As the Cigna survey notes, social media usage is not an incisive factor, but one would have to be living under a rock not to notice the deleterious effect of cell phones. A society where people used to at least talk to one another — an exchange where various vocal inflections often communicated as much as the words themselves — has been replaced by one where texting rules and emoticons are used to convey subtext.

“The arrival of the smartphone has radically changed every aspect of teenagers’ lives, from the nature of their social interactions to their mental health,” explains author Jean M. Twenge.

Yet it’s not just phones. “For all their power to link kids day and night, social media also exacerbate the age-old teen concern about being left out,” Twenge explains. “Today’s teens may go to fewer parties and spend less time together in person, but when they do congregate, they document their hangouts relentlessly — on Snapchat, Instagram, Facebook. Those not invited to come along are keenly aware of it.”

Those who built social media sites are equally aware of their potential pitfalls. In 2017, The Independent profiled Justin Rosenstein, who invented the “Like” button for Facebook, noting that Rosenstein made a concerted effort to limit his social media time — when he wasn’t completely avoiding it. “It is very common for humans to develop things with the best of intentions and for them to have unintended, negative consequences,” he stated.

As many Americans learned before and since, “best intentions” are the last thing on the minds of far too many tech titans and their Master of the Universe worldview.

Yet perhaps the biggest change that has afflicted America is routinely dismissed. “People who have lost religion and are coasting along on materialism find they have few interior resources to keep going when crisis hits,” writes columnist Andrew Sullivan. “They have no place of refuge, no spiritual safe space from which to gain perspective, no God to turn to.”

It is far worse than that. Since the so-called “God is dead” social revolution of the 1960s, the radical secularism that has now morphed into social-justice warrior-ism has, and continues to be, promoted by the American Left as the road to social utopia. And almost seamlessly, America replaced its religious leaders with lawyers and therapists. Thus what was once defined as “good and evil” has largely become “legal and illegal,” and “well and unwell,” in all their morally relative — and ostensibly guilt-relieving — glory.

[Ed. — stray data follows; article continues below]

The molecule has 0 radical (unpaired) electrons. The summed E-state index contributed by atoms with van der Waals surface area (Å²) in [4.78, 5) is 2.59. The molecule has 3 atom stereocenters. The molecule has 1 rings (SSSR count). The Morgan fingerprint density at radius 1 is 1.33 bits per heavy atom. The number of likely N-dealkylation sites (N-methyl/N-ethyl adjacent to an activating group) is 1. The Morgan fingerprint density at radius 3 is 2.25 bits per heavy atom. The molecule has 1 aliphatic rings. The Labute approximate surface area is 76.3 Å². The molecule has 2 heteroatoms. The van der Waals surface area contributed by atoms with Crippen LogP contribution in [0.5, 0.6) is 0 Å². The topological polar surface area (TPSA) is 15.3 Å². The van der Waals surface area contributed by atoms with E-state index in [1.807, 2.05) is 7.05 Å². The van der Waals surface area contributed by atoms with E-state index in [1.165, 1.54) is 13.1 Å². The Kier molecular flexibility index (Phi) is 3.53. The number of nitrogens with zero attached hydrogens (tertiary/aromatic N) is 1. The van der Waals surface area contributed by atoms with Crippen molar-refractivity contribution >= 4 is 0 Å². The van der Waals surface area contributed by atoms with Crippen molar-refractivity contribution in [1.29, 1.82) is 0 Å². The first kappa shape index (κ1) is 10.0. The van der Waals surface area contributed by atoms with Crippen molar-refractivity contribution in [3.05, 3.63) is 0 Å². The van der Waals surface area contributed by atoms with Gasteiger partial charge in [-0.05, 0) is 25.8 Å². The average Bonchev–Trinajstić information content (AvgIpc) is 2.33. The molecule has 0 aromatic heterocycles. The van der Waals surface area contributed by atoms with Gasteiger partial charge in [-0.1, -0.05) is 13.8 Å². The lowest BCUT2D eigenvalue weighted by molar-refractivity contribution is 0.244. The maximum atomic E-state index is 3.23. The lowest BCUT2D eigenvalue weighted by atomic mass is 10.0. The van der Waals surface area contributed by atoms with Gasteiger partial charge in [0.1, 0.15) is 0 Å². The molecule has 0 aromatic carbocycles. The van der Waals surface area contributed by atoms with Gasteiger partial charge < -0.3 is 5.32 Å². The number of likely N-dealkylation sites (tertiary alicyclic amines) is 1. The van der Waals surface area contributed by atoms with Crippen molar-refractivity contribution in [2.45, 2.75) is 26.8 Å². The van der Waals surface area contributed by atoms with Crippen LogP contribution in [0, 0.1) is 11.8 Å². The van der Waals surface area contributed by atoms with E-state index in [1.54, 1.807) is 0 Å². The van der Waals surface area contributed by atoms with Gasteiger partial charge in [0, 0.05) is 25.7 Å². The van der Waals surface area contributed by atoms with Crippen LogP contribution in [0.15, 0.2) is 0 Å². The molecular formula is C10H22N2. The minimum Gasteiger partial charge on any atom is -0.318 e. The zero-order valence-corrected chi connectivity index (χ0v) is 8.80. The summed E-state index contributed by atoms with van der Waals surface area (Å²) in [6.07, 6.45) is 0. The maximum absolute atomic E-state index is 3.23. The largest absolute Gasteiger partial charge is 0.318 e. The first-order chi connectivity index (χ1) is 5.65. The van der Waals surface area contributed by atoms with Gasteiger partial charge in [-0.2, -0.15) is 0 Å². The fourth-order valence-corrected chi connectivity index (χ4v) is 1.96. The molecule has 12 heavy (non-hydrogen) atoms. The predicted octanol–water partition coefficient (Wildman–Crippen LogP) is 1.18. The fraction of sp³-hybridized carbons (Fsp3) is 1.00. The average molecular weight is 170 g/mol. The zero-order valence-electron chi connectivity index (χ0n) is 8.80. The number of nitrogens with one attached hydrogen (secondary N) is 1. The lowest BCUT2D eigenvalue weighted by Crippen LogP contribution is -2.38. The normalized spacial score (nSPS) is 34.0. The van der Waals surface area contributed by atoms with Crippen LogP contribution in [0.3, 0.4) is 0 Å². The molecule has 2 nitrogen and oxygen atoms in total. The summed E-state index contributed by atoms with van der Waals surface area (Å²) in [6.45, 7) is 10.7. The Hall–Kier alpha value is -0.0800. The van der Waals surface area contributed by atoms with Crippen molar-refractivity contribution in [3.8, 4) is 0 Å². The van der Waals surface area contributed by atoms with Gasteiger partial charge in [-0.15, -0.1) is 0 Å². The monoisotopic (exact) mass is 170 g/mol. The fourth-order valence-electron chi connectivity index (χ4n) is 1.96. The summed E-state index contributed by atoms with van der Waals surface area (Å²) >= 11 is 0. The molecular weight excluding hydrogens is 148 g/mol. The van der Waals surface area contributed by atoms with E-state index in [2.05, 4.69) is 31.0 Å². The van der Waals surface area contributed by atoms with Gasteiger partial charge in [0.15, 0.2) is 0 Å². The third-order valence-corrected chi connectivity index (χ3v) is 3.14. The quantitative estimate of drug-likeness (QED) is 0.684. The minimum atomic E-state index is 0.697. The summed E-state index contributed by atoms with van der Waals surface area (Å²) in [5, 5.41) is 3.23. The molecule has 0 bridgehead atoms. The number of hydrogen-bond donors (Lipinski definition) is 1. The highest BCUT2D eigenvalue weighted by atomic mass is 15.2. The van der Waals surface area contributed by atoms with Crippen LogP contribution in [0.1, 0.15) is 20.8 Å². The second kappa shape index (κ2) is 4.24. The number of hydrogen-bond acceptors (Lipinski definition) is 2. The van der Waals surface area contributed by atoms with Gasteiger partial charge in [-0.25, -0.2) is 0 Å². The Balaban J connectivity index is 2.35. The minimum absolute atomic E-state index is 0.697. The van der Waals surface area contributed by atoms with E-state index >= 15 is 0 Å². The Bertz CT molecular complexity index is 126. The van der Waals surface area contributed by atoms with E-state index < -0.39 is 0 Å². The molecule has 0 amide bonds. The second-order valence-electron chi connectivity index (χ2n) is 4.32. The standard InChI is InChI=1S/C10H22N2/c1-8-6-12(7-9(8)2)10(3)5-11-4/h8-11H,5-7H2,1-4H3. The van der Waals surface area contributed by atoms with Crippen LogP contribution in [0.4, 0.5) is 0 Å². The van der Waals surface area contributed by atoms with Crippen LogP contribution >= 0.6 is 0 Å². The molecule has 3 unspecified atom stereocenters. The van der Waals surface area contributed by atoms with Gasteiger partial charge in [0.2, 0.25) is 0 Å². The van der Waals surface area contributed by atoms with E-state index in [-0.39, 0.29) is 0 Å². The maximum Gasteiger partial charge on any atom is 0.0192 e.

Yet complete Godlessness — or worse, the idea that there is nothing bigger than The Self — doesn’t get it done. All the psychobabble in the world notwithstanding, human beings are hard-wired to wonder how they got here and where they are going, during their lives and afterwards.

As columnist Glenn Beaton astutely explains, “[Secularists] from Lenin to Pol Pot have hated real religion. In the end, they believe, there can be only one religion. They aim to make it theirs and they intend to be the high priests. They don’t intend to share their authority with God.”

Loneliness is more than likely the primary symptom afflicting those unable to reconcile the conflict between people of faith, who insist it cannot be replaced by radical secularism, and those who must dismiss people of faith as “bitter clingers” because faith — by definition — transcends government, and represents the greatest impediment to totalitarian control necessary to achieve socialist utopia.

Moreover, without transcendence, we get what we’ve got: a polarized nation consisting of tribes, each competing to assert moral authority that is neither moral nor authoritative.

Sadly, for far too many Americans, loneliness is the preferred option.